Andy Buckworth's Year of Pain

Double flip master Andy Buckworth has spent the past year trying to bounce back from a nasty injury and multiple failed attempts at getting him back to speed. Watch as he recaps all of the craziness that he’s been forced to power through.

So how did you actually break your leg in the first place?

It was August 27th of last year. Right before the Cheyenne Nitro Circus show, I was asked by a friend to participate in a stunt involving a dirtbike. Long story short, I missed the whole landing and landed on solid concrete.

What was the exact injury?

I broke my left tibia and fibula, also shattering my right heel. My right heel was shattered in fifty places and my left leg was broken in multiple places.

What was the initial plan to get you back on your bike?

I should have had two surgeries - one on my leg and one on my foot - and then ten weeks of healing. Unfortunately, that’s when the complications started. The initial plan, after the surgeries, was to start physical therapy as soon as possible, primarily targeting my ankle and knee movements so I didn’t move much range. Step two would have been to get me up in the crutches as soon as possible to put some weight on my leg - the rod should have been strong enough to hold weight in two or three weeks after the operation. Sadly, that wasn’t the case. Months later, we found out that the rod that was inside my leg wasn’t stable. It was too thin, too long, and way too flexible, causing my tibia to never completely merge together.

When did everything start going wrong?

All of my problems were with my left leg. I had my right foot operated on in California by a great surgeon - Dr. Tocci - and it was perfect. My left leg was operated on in Wyoming, where it was initially injured. Pretty much immediately after the surgeries, when I started physical therapy, I noticed that for some reason there was excruciating pain when bending my leg. This is when I learned there was a screw through my patella tendon. Then, in the lead up to the surgery to remove the screw, we found that I had developed a minor bone infection. That was just the beginning of a ten-month ordeal.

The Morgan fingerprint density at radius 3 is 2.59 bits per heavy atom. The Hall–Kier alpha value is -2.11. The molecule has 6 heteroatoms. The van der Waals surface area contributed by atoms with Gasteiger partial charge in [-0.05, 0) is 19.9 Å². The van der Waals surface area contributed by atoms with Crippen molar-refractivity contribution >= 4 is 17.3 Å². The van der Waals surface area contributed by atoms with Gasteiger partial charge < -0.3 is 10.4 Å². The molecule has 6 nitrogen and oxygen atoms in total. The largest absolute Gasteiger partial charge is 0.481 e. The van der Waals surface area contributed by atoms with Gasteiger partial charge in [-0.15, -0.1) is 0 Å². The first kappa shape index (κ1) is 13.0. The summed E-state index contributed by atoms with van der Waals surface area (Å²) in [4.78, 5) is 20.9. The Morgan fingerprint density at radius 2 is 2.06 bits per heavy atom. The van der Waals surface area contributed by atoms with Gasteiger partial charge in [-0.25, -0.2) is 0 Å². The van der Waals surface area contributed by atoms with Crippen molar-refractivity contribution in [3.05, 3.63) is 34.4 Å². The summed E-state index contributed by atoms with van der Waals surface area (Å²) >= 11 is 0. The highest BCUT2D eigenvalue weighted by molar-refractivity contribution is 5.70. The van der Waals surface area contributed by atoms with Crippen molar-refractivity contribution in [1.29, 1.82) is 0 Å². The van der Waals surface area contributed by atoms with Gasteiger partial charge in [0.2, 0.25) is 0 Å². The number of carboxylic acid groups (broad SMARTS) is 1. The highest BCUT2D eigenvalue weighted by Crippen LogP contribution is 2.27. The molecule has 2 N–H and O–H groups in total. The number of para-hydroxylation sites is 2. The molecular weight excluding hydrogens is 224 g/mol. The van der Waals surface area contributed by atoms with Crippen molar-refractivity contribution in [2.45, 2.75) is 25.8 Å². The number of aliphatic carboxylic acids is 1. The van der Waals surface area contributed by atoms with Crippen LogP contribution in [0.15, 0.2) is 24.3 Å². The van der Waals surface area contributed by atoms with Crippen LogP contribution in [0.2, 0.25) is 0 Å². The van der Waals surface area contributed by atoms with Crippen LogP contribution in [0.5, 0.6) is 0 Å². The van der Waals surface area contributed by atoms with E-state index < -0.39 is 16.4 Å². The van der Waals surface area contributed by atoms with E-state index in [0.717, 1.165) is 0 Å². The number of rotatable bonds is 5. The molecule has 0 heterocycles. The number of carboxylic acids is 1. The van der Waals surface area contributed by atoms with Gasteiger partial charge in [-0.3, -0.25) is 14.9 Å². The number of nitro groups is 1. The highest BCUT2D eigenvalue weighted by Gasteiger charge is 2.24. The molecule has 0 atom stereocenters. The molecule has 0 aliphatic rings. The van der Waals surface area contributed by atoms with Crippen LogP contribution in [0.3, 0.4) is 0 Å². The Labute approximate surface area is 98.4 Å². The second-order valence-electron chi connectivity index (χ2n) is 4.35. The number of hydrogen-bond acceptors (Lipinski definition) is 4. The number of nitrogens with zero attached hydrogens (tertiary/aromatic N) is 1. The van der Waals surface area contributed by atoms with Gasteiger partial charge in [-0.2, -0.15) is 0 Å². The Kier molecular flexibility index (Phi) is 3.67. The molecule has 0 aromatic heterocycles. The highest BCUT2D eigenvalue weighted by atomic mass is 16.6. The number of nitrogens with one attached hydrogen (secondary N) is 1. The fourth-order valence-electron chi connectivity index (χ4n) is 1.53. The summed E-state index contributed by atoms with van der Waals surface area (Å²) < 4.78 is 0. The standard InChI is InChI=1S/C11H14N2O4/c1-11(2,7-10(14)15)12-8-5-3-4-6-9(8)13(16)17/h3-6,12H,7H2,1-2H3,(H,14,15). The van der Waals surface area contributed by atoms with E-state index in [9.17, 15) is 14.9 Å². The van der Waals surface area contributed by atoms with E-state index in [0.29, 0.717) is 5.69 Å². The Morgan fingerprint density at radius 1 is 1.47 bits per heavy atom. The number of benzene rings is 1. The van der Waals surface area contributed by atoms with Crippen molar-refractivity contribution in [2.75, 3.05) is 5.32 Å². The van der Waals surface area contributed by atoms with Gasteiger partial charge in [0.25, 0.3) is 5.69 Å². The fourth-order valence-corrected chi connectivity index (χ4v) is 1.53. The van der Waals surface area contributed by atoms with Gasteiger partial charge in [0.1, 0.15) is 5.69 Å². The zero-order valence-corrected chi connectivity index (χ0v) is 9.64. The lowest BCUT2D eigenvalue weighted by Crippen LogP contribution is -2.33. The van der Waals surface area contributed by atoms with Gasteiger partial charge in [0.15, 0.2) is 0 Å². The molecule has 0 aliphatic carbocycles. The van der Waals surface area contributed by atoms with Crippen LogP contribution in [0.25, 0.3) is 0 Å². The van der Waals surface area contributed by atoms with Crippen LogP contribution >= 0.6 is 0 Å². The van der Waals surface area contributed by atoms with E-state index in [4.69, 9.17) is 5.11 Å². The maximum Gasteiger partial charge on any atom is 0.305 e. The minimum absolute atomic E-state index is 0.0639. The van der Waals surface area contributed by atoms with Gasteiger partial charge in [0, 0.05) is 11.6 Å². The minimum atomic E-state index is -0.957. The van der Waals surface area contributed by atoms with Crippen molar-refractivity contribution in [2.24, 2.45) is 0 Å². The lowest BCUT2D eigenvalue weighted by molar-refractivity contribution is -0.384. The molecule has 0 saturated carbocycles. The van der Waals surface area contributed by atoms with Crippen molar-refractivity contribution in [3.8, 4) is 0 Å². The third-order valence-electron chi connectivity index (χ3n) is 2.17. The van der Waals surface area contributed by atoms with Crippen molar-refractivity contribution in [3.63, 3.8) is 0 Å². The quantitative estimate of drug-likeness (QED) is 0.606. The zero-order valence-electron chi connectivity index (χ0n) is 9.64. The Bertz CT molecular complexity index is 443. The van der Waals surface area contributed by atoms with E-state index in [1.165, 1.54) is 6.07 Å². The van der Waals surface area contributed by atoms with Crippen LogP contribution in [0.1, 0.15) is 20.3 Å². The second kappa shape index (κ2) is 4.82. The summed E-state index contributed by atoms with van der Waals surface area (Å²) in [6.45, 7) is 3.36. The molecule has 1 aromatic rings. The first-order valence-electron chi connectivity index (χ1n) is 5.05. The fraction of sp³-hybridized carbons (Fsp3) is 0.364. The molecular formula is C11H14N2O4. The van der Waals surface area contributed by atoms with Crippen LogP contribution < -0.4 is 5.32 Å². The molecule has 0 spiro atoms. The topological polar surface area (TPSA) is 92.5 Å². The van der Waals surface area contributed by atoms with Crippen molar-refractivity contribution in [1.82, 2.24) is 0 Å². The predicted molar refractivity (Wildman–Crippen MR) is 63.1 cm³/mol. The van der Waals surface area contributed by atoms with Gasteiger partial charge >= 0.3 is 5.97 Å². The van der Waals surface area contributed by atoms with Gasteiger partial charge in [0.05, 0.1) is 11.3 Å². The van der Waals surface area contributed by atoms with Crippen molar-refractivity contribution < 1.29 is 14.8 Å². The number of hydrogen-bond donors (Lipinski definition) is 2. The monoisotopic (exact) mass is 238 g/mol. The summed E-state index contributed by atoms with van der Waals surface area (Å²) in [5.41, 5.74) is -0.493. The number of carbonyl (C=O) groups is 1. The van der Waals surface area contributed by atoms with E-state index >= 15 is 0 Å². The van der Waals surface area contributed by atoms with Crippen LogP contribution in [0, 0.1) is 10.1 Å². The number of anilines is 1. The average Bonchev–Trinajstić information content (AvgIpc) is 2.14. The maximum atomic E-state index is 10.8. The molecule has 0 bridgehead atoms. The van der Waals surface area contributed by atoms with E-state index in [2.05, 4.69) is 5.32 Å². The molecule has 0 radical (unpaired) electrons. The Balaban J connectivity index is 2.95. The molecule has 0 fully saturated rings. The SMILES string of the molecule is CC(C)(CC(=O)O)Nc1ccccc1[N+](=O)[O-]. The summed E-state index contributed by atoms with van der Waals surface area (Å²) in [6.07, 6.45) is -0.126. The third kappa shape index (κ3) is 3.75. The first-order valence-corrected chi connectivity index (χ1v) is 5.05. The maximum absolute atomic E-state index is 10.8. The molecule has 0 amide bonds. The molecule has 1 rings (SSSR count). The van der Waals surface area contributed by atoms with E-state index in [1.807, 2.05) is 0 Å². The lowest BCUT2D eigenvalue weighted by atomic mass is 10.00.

Give us the entire timeline here…

So, all in all, it was ten months with four surgeries and a little bit of riding in-between. Every time I’d been given the clear from doctors, I’d soon after re-break my leg.

How do you think they ended up blowing it so bad?

Honestly, I think it was small-town mentality and a situation where whatever could go wrong did go wrong.

You seemed to be riding off-and-on throughout your recovery. What was the deal there?

Yeah, like I said before, I was actually cleared a few times and all it would take was one hard landing to re-break the bone callas around the rod. Fortunately, I had that rod in my leg the whole time. Otherwise, it wouldn’t have been pretty. Mentally, it was almost crippling to be knocked back down time-after-time…

I’m assuming that riding wasn’t a very responsible move. Am I right?

Well, it wasn’t responsible, but I was given the clear from doctors. Nobody knew that the rod was going to flex as much as it did.

What’s your current status? I know the footage in this video is a few weeks old…

Currently, I’m riding every day, spending time on the bike. I’m progressing and slowly getting back to where I’d like to be. 

When do you expect to be back to 100%?

I’m not sure, but my goal is to be 100% for X Games in Sydney.

Will that be your first contest back?

Yes. X Games will be my first event back, but prior to that, I will be participating in the North American Nitro Circus tour.

Any lessons learned here? 

Yeah! Stay away from dirtbikes..

Credit: Video by Scott Greentree
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